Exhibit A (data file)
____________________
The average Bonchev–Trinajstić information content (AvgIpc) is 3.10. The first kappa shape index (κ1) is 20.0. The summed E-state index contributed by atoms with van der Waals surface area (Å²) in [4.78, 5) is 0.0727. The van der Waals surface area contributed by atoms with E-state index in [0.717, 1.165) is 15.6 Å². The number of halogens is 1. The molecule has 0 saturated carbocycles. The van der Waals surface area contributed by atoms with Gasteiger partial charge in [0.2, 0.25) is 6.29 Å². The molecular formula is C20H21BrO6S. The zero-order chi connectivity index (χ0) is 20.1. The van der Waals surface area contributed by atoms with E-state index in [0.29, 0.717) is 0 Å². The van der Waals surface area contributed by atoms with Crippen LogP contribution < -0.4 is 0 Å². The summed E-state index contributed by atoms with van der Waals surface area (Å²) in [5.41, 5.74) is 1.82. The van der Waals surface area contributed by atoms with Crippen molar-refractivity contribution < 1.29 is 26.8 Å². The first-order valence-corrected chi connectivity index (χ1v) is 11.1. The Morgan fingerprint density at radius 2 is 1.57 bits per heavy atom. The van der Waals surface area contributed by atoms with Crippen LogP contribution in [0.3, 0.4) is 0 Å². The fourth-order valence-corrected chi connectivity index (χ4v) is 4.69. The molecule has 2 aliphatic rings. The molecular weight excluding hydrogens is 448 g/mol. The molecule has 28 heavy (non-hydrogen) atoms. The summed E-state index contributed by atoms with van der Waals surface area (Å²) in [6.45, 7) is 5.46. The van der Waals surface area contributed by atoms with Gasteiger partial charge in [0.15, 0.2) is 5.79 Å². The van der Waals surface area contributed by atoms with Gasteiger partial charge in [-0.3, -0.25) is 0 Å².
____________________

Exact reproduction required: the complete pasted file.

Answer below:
The average Bonchev–Trinajstić information content (AvgIpc) is 3.10. The first kappa shape index (κ1) is 20.0. The summed E-state index contributed by atoms with van der Waals surface area (Å²) in [4.78, 5) is 0.0727. The van der Waals surface area contributed by atoms with E-state index in [0.717, 1.165) is 15.6 Å². The number of halogens is 1. The molecule has 0 saturated carbocycles. The van der Waals surface area contributed by atoms with Gasteiger partial charge in [0.2, 0.25) is 6.29 Å². The molecular formula is C20H21BrO6S. The zero-order chi connectivity index (χ0) is 20.1. The van der Waals surface area contributed by atoms with E-state index in [0.29, 0.717) is 0 Å². The van der Waals surface area contributed by atoms with Crippen LogP contribution < -0.4 is 0 Å². The summed E-state index contributed by atoms with van der Waals surface area (Å²) in [5.41, 5.74) is 1.82. The van der Waals surface area contributed by atoms with Crippen molar-refractivity contribution < 1.29 is 26.8 Å². The first-order valence-corrected chi connectivity index (χ1v) is 11.1. The Morgan fingerprint density at radius 2 is 1.57 bits per heavy atom. The van der Waals surface area contributed by atoms with Crippen LogP contribution in [0.3, 0.4) is 0 Å². The fourth-order valence-corrected chi connectivity index (χ4v) is 4.69. The molecule has 2 aliphatic rings. The molecular weight excluding hydrogens is 448 g/mol. The molecule has 28 heavy (non-hydrogen) atoms. The summed E-state index contributed by atoms with van der Waals surface area (Å²) in [6.45, 7) is 5.46. The van der Waals surface area contributed by atoms with Gasteiger partial charge in [0.15, 0.2) is 5.79 Å². The van der Waals surface area contributed by atoms with Gasteiger partial charge in [-0.3, -0.25) is 0 Å².